being developed as a mountain biking TRAIL
This 11.9-kilometer (7.4-mile) ride traverses a section of the Sierra Cacachilas and connects two of our ranches, Chivato and Canoas. It follows the old road that was used by the Orynski family in the 1800s during the development and operation of the San Rafael mine. As with most of our trails, this pathway has no shortage of history and beautiful views of the bay and mountains.
INTERACTIVE MAP AND ELEVATION CHART
Use the controls in the lower right corner of the map to zoom in and out. Hover over a point on the trail to see the corresponding elevation on the chart below, or vice versa. The biker symbol indicates the proposed start and the flag represents the proposed finish.
This is a fun connection ride that takes us from Chivato, leads us to the Santa Rosa Trail, and ends at Canoas. The trail starts at the backside of Rancho Chivato and follows the old road towards the 1800s San Rafael mine. After 1.2 kilometers (0.75 miles) the trail heads north up into the mountains, following an undulating path.
The next 3 kilometers (1.9 miles) gradually climb with a few fun twists and turns that warm up our skills and offer views of mountains and sea. At the top of this section, beside a set of boulders, is a good place to catch your breath before riding downhill into the arroyo.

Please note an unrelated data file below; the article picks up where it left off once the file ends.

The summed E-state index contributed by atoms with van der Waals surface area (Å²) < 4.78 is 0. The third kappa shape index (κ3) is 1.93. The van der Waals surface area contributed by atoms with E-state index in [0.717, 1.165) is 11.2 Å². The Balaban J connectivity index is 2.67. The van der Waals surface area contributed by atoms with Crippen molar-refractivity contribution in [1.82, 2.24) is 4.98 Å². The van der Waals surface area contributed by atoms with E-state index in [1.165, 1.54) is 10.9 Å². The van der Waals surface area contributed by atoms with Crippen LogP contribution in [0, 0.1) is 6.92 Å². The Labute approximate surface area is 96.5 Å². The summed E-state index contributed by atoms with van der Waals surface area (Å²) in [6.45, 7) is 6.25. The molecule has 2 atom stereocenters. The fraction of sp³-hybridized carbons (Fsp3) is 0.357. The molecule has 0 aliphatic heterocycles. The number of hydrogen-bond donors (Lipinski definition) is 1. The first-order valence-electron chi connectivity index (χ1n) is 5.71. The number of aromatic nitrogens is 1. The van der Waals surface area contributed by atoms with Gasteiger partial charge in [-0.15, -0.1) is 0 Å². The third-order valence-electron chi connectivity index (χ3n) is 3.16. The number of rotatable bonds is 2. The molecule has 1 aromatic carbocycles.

A lively, quick descent brings us down into a picturesque canyon at about halfway. Adorned with dramatic boulders and majestic palm trees, this remote spot transports you to another world.
The next steep incline requires that we haul our bikes about 500 meters (547 yards) out of the canyon. Once out, we continue our ride along 2.5 kilometers (1.6 miles) of undulating and ascending terrain. If we are lucky, especially in winter, we will be accompanied by refreshing, cool, northern winds known locally as Coyas.
At the top of this climb, we prepare to descend the final stretch, where we join up with the last section of the Santa Rosa trail with fun steps and narrow sections. We reach the finish as we arrive at the palm-lined canyon of Rancho Las Canoas.